Theorizing Platform Content Moderation: Power, Resistance, and Democratic Control
João C. Magalhães (University of Groningen); Naomi Appelman (University of Amsterdam)
Platform content moderation – how private digital intermediaries define and control what is objectionable and desirable – has emerged as a central contemporary form of mass speech governance, able to influence billions of people globally. Much of the growing scholarship focuses on describing its functioning, complexities, and technologies, and on trying to reform platforms by holding them to constitutional values. Yet, despite its obvious political nature, content moderation remains under-conceptualized as a (global) political practice.
This is puzzling as moderation rearticulates key concepts of political theory. Recent years made clear that platforms, regardless of their unilateral ability to moderate, often seek to appease some actors in the design and enforcement of their moderation rules and technologies. These processes are hardly linear, though: not all voices, from all countries, at all times, are heard. These dynamics have shown to reinforce systems of social and global oppression such as racism, sexism, or neo-colonialism in a way that is intimately connected to these companies’ global political economic interests. This evidences the need to understand how moderation relates to representation, recognition, and plurality, which are closely related with matters of justice, equality, and dignity. Similarly, it calls for understanding resistance to these systems as well as the patterns of in- and exclusion.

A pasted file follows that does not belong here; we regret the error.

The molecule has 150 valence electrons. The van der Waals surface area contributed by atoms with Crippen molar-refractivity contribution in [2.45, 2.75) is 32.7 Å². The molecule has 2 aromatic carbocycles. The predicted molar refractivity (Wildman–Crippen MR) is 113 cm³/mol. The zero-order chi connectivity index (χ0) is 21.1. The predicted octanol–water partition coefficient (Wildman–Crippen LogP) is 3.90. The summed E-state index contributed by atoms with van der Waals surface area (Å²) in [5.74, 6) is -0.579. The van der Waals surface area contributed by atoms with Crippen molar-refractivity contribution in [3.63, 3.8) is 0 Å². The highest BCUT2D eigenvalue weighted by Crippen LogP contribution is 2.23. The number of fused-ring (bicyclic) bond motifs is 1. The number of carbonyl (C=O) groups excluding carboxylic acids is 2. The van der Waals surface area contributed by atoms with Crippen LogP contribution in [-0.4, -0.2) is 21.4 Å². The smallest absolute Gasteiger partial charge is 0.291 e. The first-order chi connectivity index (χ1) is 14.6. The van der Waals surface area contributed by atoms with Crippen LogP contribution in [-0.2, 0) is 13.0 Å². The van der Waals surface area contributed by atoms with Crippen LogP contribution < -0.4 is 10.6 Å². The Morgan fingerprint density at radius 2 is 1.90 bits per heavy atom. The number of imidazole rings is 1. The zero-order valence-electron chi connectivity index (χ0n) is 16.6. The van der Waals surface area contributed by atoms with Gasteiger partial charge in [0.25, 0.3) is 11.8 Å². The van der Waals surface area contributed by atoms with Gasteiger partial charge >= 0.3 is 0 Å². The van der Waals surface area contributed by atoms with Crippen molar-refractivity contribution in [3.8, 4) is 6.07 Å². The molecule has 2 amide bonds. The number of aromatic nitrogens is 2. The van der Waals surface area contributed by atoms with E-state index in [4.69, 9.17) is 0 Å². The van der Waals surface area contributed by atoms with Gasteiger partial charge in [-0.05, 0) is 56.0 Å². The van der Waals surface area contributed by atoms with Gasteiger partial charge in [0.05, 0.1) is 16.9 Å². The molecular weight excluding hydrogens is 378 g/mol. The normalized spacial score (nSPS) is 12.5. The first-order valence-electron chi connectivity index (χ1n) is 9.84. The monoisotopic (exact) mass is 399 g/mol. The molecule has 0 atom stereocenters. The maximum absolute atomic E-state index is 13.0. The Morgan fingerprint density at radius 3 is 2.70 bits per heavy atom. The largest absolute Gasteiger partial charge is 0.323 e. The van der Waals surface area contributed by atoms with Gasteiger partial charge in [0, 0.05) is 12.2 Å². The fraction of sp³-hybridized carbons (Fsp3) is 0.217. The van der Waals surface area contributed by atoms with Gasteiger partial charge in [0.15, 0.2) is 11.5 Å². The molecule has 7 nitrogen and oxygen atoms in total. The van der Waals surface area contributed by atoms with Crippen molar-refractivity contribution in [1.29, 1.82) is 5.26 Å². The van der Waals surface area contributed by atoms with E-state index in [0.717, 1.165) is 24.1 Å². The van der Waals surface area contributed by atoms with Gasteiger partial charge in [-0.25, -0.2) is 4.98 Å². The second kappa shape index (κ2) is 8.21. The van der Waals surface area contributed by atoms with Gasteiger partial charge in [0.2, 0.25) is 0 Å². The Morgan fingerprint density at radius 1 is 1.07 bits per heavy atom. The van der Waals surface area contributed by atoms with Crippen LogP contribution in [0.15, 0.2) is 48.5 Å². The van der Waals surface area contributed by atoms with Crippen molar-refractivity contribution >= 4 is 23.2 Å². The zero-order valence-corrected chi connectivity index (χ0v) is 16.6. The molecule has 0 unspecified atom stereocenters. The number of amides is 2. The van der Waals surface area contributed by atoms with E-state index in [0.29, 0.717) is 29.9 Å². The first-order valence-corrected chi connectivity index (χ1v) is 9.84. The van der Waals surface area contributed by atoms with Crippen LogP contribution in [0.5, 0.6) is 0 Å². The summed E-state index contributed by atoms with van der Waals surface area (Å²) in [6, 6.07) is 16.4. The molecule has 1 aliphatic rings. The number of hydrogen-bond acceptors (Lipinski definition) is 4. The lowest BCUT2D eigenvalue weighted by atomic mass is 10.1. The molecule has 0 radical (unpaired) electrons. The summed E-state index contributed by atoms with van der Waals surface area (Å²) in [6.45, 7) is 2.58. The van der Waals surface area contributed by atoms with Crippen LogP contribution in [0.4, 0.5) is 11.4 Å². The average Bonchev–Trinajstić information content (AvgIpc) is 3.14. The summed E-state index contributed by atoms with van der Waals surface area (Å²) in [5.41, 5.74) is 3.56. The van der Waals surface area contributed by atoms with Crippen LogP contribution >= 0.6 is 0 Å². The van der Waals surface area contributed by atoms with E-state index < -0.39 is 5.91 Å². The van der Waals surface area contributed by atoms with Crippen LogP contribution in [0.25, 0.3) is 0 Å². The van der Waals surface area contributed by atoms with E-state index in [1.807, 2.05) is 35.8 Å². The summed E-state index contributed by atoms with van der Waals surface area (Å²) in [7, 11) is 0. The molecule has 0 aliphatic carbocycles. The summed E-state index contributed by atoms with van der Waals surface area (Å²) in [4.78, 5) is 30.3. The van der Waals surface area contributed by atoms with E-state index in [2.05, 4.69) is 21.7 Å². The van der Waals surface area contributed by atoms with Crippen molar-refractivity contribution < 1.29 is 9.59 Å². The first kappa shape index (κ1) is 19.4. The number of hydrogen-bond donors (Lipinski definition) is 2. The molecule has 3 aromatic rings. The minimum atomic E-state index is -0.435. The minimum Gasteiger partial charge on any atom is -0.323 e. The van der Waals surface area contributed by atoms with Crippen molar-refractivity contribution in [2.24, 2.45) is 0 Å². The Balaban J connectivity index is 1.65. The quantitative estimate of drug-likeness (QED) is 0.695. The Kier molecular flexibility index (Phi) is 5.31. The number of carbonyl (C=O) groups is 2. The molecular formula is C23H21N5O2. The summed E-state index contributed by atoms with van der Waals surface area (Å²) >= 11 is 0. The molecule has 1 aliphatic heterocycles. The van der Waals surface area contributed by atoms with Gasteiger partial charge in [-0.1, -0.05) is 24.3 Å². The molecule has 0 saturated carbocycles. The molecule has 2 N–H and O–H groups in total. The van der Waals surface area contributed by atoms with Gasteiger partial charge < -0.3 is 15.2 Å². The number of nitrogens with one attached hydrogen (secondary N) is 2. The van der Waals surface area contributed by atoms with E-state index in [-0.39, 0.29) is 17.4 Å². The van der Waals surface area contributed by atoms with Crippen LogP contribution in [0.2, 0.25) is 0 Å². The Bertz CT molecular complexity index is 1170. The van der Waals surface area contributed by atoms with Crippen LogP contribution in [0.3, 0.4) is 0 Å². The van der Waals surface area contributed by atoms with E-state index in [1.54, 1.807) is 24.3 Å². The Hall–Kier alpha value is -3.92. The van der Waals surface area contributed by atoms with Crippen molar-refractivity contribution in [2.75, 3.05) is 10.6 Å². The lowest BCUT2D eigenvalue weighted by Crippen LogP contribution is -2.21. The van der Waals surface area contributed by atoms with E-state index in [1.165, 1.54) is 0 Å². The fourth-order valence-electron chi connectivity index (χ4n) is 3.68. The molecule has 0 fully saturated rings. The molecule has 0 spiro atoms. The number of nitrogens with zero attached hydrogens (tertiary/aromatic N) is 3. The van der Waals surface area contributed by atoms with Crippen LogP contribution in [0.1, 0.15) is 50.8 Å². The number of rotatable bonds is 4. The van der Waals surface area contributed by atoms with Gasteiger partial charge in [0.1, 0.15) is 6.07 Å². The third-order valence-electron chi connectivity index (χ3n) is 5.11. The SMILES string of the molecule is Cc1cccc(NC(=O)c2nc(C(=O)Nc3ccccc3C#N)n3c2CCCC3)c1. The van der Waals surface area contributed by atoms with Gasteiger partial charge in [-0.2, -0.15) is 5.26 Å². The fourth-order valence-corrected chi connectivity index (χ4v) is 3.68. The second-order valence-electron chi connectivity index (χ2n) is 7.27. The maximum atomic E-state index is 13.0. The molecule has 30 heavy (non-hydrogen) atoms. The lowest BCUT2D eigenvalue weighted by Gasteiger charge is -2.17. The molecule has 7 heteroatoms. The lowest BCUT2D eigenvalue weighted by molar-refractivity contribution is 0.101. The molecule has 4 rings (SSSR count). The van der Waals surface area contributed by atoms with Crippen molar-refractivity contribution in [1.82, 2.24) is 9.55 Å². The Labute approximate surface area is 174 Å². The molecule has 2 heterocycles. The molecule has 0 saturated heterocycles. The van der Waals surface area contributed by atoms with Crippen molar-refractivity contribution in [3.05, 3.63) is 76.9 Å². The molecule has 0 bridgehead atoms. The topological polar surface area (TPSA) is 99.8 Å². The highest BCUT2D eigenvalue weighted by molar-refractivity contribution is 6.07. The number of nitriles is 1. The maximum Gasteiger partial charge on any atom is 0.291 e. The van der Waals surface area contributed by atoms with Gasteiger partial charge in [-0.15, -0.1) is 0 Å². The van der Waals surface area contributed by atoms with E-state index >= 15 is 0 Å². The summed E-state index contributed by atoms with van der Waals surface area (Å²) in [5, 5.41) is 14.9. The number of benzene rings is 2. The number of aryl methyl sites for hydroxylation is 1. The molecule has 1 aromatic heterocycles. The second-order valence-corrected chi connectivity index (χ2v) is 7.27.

Two factors make these aspects challenging to understand or address through usual normative frameworks, such as legal rights. Firstly, platforms are a peculiar kind of organization: globally operating corporations with an oversized influence over the universal moral needs of socialization and individual expression. In other words, while their immense power is not anchored in usual processes of political legitimation (e.g., elections) or even a polity, and often remains legally protected by so-called ‘safe harbour’ laws, these companies still owe us something – but what, exactly, and how do we define this ‘us’? Further, much of content moderation today is automated through machine learning systems. The meaning of “objectionable” or “desirable”, or how to punish those who violate these definitions, may thus emerge not from direct human reasoning but from probabilistic calculations driven by complexly constructed datasets. Whose voice is represented and silenced when thousands of data annotators, moderators, officers, and technologists play some role in the construction of the algorithms that spot, say, hate speech? How to account for the cascading layers of rules, institutions, and actors?
This workshop aims to address the urgent task of theorizing platform content moderation. We especially welcome scholars working from the perspective of radical democratic theory, democratic resistance, decolonial theory, and political economy to consider three broad questions:
- How should we conceptualize content moderation as a form of power, and in which ways does it differ from previous forms of speech control?
- What does proper resistance to moderation mean, and how can it tackle the multiple dynamics of in- and exclusion? And
- To what extent and how should democratic control over content moderation be organised?
How to apply:
- 300 words abstract;
- Email to: email@example.com
- Deadline: 11th of June (any time zone).
- No full papers required.
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